23. boxee, I forgot about that. Did you use atv flash Mark?Inspired by this post, I figured how to raise my antenna another 18", and I ended up getting abc (7-1) fox, (29-1, who can live without right wing misinformation) and holy mother of bonuses, the country channel at 29-2! Height seems to be your friend for sure, I will consider mounting a good antenna up on my roof when it’s warmer, and can deal wit the issue of a lightning rod. What’s the thoughts on this? Is it a real bad problem if the antenna gets hit? safety for TVs?My favourite which I’m not sure you can get on cable is RTV at 2-3. All the magum PI/knight rider/dragnet et al you could possibly handle.

  24. Tim, I did use atv flash, which is far from perfect, but it works as a way to jailbreak the Apple TV. They have a new version in development for the 2nd generation Apple TV, but I would get it will probably take a while to work out the kinks. Just realize it’s pretty beta.

  25. Haven’t had cable for almost 2 years. I live in Kingston, I get no CDN digital, but I do get US channels from Watertown and Syracuse. Anxiously waiting for next year’s cutover to digital and hoping it helps me get more digital here. I use Windows 7 to record shows, we watch the recordings with the Xbox 360 and use it to also watch Netflix. So far, it is working out great. I don’t miss the $80.00 bill.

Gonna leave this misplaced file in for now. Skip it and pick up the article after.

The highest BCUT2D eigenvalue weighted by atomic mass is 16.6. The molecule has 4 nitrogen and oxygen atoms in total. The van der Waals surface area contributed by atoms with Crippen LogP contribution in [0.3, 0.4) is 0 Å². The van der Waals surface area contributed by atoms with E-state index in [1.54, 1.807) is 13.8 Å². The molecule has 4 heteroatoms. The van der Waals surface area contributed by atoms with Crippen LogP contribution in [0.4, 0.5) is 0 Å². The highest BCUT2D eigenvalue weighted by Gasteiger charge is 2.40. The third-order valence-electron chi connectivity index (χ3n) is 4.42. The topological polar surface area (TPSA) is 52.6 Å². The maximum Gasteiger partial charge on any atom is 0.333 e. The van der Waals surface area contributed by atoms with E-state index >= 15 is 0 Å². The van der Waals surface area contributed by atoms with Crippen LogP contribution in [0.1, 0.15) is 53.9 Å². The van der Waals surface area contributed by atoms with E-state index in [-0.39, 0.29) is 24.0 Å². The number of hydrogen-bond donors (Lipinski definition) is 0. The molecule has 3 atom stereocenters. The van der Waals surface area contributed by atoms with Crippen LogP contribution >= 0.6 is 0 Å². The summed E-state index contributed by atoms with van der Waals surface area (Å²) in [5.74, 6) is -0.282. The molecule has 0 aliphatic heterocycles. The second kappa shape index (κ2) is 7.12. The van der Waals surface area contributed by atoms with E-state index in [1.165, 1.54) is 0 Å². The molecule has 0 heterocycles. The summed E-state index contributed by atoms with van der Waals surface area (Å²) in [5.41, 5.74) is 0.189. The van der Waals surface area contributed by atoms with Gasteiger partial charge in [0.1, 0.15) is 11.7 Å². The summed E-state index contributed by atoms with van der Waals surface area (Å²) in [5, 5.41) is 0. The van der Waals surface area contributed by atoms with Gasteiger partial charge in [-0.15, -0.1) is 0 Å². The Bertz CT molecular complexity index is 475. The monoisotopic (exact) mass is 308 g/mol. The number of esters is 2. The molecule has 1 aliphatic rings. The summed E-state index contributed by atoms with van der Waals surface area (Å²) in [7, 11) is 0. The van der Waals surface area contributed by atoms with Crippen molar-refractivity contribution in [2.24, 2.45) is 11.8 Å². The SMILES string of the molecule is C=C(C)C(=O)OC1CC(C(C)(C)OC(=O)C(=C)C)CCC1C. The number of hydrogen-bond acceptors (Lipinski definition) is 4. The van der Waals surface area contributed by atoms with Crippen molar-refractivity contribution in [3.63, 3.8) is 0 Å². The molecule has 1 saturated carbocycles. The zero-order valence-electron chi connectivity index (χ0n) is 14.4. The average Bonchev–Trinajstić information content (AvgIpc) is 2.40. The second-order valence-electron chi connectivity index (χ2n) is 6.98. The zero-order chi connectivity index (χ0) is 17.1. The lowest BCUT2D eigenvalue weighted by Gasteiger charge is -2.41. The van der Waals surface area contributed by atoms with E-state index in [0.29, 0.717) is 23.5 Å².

26. Hi Mark–We cut our cable 6 years ago and are happy with the 3 channels that we get. Although the reception is pretty dismal. I’ve just found it difficult to understand what to do to improve our reception. We just have a set of indoor rabbit ears. Neither my husband or I are tech-savvy enough (or brave enough) to jump on the roof and install and outdoor antenna. I’ve tried reading some online blogs/instructions but everyone talks WAY above my technical knowledge level. Not sure what to buy, how to aim etc. Do you know of any company that will set you up?? I would think this would be a popular service, but I haven’t been able to find one in the Kitchener-Waterloo-Cambridge area. Thanks!